35. Rumbold — on 5th April, 2010 at 8:23 pm  

    Don:

    I suppose all I am trying to say is that having a class with children who all understand English makes teachers’ lives easier (not that they are unable to cope if this is not the case, merely that it requires more adjustment). Which is why I support English-language lessons for children.

  36. KJB — on 5th April, 2010 at 8:48 pm  

    And I wasn’t correcting your usage, I was criticising your faulty comprehension.

    I must correct your faulty comprehension in that case. I was mocking you. Saying that I need lessons in English language because I mocked the hypocrisy of Philip Hunt made you a pretty deserving target.

    The fact that you don’t agree with what I say does not make me a troll.

    Nooo – it doesn’t. Interesting that you say that, given that I didn’t actually know what your opinions on this issue were at the time, though.

    I’m sure you are capable of proper comments (as evident above) and SHOCK HORROR, I can live with a difference of opinion, but I have seen you troll on here before, so I’m afraid we’re just going to have to agree to disagree. :-D

  37. Abu Faris — on 7th April, 2010 at 1:32 pm  

    Earwicga

    Yes, I was (and am) the only teacher in those classes. In fact, I do not have access to a classroom assistant, either.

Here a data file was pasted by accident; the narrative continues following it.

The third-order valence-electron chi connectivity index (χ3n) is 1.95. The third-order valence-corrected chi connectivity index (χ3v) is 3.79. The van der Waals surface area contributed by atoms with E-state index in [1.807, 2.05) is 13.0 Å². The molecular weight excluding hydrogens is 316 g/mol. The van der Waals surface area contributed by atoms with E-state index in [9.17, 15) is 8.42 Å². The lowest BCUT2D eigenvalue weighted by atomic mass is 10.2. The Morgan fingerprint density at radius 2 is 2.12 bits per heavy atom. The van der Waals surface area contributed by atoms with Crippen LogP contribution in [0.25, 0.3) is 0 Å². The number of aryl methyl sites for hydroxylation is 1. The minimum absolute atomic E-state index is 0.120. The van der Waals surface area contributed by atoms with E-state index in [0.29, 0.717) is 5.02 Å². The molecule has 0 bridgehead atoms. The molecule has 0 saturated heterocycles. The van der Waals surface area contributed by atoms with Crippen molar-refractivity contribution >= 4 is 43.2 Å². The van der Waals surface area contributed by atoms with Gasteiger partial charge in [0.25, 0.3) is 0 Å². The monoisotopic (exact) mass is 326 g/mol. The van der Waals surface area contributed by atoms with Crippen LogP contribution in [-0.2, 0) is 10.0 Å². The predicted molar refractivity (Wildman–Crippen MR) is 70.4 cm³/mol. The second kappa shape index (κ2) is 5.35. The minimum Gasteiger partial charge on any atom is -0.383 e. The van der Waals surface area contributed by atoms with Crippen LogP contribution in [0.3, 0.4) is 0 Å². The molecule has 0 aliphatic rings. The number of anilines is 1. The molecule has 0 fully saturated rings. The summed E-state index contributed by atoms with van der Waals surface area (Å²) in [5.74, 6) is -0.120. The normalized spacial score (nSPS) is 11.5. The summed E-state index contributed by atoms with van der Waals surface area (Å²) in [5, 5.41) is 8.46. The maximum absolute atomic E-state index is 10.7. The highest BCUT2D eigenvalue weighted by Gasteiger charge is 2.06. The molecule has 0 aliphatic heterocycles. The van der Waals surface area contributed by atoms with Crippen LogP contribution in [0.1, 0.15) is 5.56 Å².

I presently work overseas (as an Assistant Head in charge of curriculum and assessment); but my career in UK has been exclusively in inner-city schools (mostly in London).

    Don’s points are excellent! Greetings fellow chalk-face worker.

  38. Abu Faris — on 7th April, 2010 at 1:38 pm  

    Rumbold

    “I suppose all I am trying to say is that having a class with children who all understand English makes teachers’ lives easier (not that they are unable to cope if this is not the case, merely that it requires more adjustment).”

    I once taught a class of English as first language children who were utterly disengaged with their learning, were entirely off-task; indeed were possibly one of the worst-behaved, underachieving group of children I have ever taught. Oddly, I was actually very fond of them (it rather helps) and I have some skills in behaviour management. My point is that their language skills were not the main issue in the problems they (or I as their teacher) faced.

    “Which is why I support English-language lessons for children.”

    I think you need to look at the Frameworks for Literacy. The Primary Framework confirms the emphasis on the teaching of word and sentence level (grammar level) of the earlier Literacy Hour and embeds these critical components of the teaching of English to EAL and non-EAL children in a more cohesive manner.